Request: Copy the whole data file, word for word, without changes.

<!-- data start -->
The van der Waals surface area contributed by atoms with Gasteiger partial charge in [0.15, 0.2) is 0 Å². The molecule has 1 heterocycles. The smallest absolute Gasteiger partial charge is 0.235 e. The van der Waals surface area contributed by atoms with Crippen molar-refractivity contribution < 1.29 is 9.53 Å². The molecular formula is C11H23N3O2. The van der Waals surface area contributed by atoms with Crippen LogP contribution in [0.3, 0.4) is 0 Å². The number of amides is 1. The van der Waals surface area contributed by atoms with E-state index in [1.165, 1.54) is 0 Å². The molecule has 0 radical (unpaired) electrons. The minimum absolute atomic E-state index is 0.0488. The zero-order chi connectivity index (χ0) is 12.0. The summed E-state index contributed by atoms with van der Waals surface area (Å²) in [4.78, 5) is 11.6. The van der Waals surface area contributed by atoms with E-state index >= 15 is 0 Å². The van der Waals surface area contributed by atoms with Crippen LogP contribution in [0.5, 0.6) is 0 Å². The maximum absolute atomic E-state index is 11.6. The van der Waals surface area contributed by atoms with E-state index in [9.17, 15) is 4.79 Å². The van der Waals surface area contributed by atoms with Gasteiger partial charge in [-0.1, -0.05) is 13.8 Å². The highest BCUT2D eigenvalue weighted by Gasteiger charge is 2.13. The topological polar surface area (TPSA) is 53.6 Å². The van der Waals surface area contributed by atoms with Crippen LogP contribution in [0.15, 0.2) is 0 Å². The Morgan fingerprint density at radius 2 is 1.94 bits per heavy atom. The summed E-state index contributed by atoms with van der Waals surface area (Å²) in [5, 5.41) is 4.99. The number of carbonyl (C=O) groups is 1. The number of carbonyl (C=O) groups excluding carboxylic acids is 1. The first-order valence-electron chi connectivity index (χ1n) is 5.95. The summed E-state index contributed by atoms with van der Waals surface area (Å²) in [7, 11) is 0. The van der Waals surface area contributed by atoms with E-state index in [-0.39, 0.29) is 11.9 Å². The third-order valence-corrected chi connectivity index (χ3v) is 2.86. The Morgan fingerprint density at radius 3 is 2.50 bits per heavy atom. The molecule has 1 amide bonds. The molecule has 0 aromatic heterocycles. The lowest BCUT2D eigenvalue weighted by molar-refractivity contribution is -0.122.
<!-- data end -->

The van der Waals surface area contributed by atoms with Gasteiger partial charge in [0.15, 0.2) is 0 Å². The molecule has 1 heterocycles. The smallest absolute Gasteiger partial charge is 0.235 e. The van der Waals surface area contributed by atoms with Crippen molar-refractivity contribution < 1.29 is 9.53 Å². The molecular formula is C11H23N3O2. The van der Waals surface area contributed by atoms with Crippen LogP contribution in [0.3, 0.4) is 0 Å². The number of amides is 1. The van der Waals surface area contributed by atoms with E-state index in [1.165, 1.54) is 0 Å². The molecule has 0 radical (unpaired) electrons. The minimum absolute atomic E-state index is 0.0488. The zero-order chi connectivity index (χ0) is 12.0. The summed E-state index contributed by atoms with van der Waals surface area (Å²) in [4.78, 5) is 11.6. The van der Waals surface area contributed by atoms with E-state index >= 15 is 0 Å². The van der Waals surface area contributed by atoms with Crippen LogP contribution in [0.5, 0.6) is 0 Å². The maximum absolute atomic E-state index is 11.6. The van der Waals surface area contributed by atoms with E-state index in [9.17, 15) is 4.79 Å². The van der Waals surface area contributed by atoms with Gasteiger partial charge in [-0.1, -0.05) is 13.8 Å². The highest BCUT2D eigenvalue weighted by Gasteiger charge is 2.13. The topological polar surface area (TPSA) is 53.6 Å². The van der Waals surface area contributed by atoms with Crippen LogP contribution in [0.15, 0.2) is 0 Å². The Morgan fingerprint density at radius 2 is 1.94 bits per heavy atom. The summed E-state index contributed by atoms with van der Waals surface area (Å²) in [5, 5.41) is 4.99. The number of carbonyl (C=O) groups is 1. The number of carbonyl (C=O) groups excluding carboxylic acids is 1. The first-order valence-electron chi connectivity index (χ1n) is 5.95. The summed E-state index contributed by atoms with van der Waals surface area (Å²) in [7, 11) is 0. The van der Waals surface area contributed by atoms with E-state index in [-0.39, 0.29) is 11.9 Å². The third-order valence-corrected chi connectivity index (χ3v) is 2.86. The Morgan fingerprint density at radius 3 is 2.50 bits per heavy atom. The molecule has 1 amide bonds. The molecule has 0 aromatic heterocycles. The lowest BCUT2D eigenvalue weighted by molar-refractivity contribution is -0.122.